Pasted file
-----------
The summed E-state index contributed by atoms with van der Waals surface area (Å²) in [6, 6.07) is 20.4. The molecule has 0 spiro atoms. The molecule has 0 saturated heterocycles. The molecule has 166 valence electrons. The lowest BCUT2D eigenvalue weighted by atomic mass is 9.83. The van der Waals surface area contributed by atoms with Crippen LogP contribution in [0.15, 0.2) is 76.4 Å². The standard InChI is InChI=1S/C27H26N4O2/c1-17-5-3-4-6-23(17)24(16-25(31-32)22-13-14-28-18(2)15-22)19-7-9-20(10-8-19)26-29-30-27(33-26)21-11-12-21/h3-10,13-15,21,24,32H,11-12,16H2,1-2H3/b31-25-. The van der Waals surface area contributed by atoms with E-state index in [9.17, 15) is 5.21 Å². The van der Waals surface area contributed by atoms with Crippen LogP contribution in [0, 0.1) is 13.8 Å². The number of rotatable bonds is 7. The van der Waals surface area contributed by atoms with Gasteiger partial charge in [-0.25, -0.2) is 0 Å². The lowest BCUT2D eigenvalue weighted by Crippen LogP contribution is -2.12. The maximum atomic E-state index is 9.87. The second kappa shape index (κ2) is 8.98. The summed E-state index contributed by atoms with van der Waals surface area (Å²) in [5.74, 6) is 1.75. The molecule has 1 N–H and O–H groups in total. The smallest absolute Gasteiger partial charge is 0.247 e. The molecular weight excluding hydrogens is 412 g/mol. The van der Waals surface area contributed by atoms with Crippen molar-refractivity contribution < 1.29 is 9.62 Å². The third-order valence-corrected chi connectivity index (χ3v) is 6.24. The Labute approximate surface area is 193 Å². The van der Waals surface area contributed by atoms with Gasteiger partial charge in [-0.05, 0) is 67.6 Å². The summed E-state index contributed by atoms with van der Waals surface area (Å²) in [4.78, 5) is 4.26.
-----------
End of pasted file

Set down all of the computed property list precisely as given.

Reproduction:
The summed E-state index contributed by atoms with van der Waals surface area (Å²) in [6, 6.07) is 20.4. The molecule has 0 spiro atoms. The molecule has 0 saturated heterocycles. The molecule has 166 valence electrons. The lowest BCUT2D eigenvalue weighted by atomic mass is 9.83. The van der Waals surface area contributed by atoms with Crippen LogP contribution in [0.15, 0.2) is 76.4 Å². The standard InChI is InChI=1S/C27H26N4O2/c1-17-5-3-4-6-23(17)24(16-25(31-32)22-13-14-28-18(2)15-22)19-7-9-20(10-8-19)26-29-30-27(33-26)21-11-12-21/h3-10,13-15,21,24,32H,11-12,16H2,1-2H3/b31-25-. The van der Waals surface area contributed by atoms with E-state index in [9.17, 15) is 5.21 Å². The van der Waals surface area contributed by atoms with Crippen LogP contribution in [0, 0.1) is 13.8 Å². The number of rotatable bonds is 7. The van der Waals surface area contributed by atoms with Gasteiger partial charge in [-0.25, -0.2) is 0 Å². The lowest BCUT2D eigenvalue weighted by Crippen LogP contribution is -2.12. The maximum atomic E-state index is 9.87. The second kappa shape index (κ2) is 8.98. The summed E-state index contributed by atoms with van der Waals surface area (Å²) in [5.74, 6) is 1.75. The molecule has 1 N–H and O–H groups in total. The smallest absolute Gasteiger partial charge is 0.247 e. The molecular weight excluding hydrogens is 412 g/mol. The van der Waals surface area contributed by atoms with Crippen molar-refractivity contribution < 1.29 is 9.62 Å². The third-order valence-corrected chi connectivity index (χ3v) is 6.24. The Labute approximate surface area is 193 Å². The van der Waals surface area contributed by atoms with Gasteiger partial charge in [-0.05, 0) is 67.6 Å². The summed E-state index contributed by atoms with van der Waals surface area (Å²) in [4.78, 5) is 4.26.